Explainability Is Integral to Trusted AI
Explainability is one of the most intuitively powerful ways to build trust between a user and a model. Whether you’re making the case for the productionalization of a model or rationalizing an individual recommendation of your AI system, being able to interpret how the model works and makes decisions is a major asset to your final evaluation.
What Does It Mean for a Model to Be “Explainable”?
A simple linear regression model with coefficients assigned to each variable is fairly direct to interpret. Similarly, a simple decision tree, as visualized in Figure 1, can be intuitively understood by just inspecting it. These are models for which full transparency—that is, having access to every parameter that composes their design—is tantamount to their being explainable.
The simple decision tree example answers the question: Should I bring an umbrella when I go out today? You can think of this as a model, evaluating one binary variable (“Is it currently raining?”) and one numeric one (the probability of rain in the forecast) to make its recommendation. This is a snapshot of the basic machinery on which more advanced tree-based algorithms are built. At this baseline level of complexity, it is fully explainable to human cognition when transparent, with no additional assistance or insight needed.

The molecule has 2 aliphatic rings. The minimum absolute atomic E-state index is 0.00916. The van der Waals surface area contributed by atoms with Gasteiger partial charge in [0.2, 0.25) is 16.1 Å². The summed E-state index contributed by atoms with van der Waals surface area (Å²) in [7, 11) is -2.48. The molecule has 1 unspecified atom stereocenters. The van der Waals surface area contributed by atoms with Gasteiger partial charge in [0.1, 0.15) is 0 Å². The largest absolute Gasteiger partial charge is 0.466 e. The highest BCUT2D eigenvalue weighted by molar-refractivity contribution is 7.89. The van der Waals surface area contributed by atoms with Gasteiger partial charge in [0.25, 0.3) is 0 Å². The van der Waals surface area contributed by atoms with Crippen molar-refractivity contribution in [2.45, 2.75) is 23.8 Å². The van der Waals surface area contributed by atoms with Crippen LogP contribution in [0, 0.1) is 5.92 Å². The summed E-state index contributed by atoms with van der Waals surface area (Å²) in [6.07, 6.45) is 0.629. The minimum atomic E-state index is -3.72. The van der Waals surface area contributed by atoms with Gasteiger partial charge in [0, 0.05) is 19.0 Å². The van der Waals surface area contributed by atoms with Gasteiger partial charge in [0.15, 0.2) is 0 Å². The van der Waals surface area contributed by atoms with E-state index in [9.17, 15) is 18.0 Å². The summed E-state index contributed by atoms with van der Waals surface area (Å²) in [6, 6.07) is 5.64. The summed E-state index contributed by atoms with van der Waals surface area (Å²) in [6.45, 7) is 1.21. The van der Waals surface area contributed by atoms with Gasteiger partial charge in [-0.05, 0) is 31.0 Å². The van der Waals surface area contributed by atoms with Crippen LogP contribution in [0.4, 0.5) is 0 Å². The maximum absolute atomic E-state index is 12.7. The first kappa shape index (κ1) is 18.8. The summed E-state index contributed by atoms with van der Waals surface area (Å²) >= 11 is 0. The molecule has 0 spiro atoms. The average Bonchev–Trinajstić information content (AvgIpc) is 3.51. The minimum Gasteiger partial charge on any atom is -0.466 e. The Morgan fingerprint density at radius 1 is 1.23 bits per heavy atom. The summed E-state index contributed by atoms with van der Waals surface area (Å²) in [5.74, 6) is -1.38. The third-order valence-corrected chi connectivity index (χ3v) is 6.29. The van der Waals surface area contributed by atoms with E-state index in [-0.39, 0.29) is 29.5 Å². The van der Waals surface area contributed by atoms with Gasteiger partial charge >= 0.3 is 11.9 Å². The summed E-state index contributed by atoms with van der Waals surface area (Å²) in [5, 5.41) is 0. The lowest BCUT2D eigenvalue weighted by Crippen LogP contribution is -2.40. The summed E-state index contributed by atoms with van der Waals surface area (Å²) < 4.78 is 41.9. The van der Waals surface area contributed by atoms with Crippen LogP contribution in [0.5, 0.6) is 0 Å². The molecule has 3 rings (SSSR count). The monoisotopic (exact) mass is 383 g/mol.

But most machine learning models are built on more complex algorithms: for example, a Random Forest model is actually an ensemble of dozens of decision trees. With that increase in complexity, a model’s transparency becomes disconnected from its explainability. Knowing the weights assigned to each node of a neural net will not alone facilitate its interpretation even by an advanced data scientist. This does not mean that it is impossible to explain these complex models or understand their decisions. Instead, you must apply a different toolset to ensure explainable AI.
How Can I Make a Model Explainable?
Many types of insights can be used to assist model explainability:
- Variable importance techniques work at the level of the model’s overall decisions, and score the aggregated predictive power of each feature.
- Partial dependence plots can be used to illustrate how a given feature impacts the model’s prediction across the possible range of its values.
- Prediction explanations identify the most impactful individual factors for a single prediction. Two common methods of calculating them, XEMP and SHAP, are supported in DataRobot.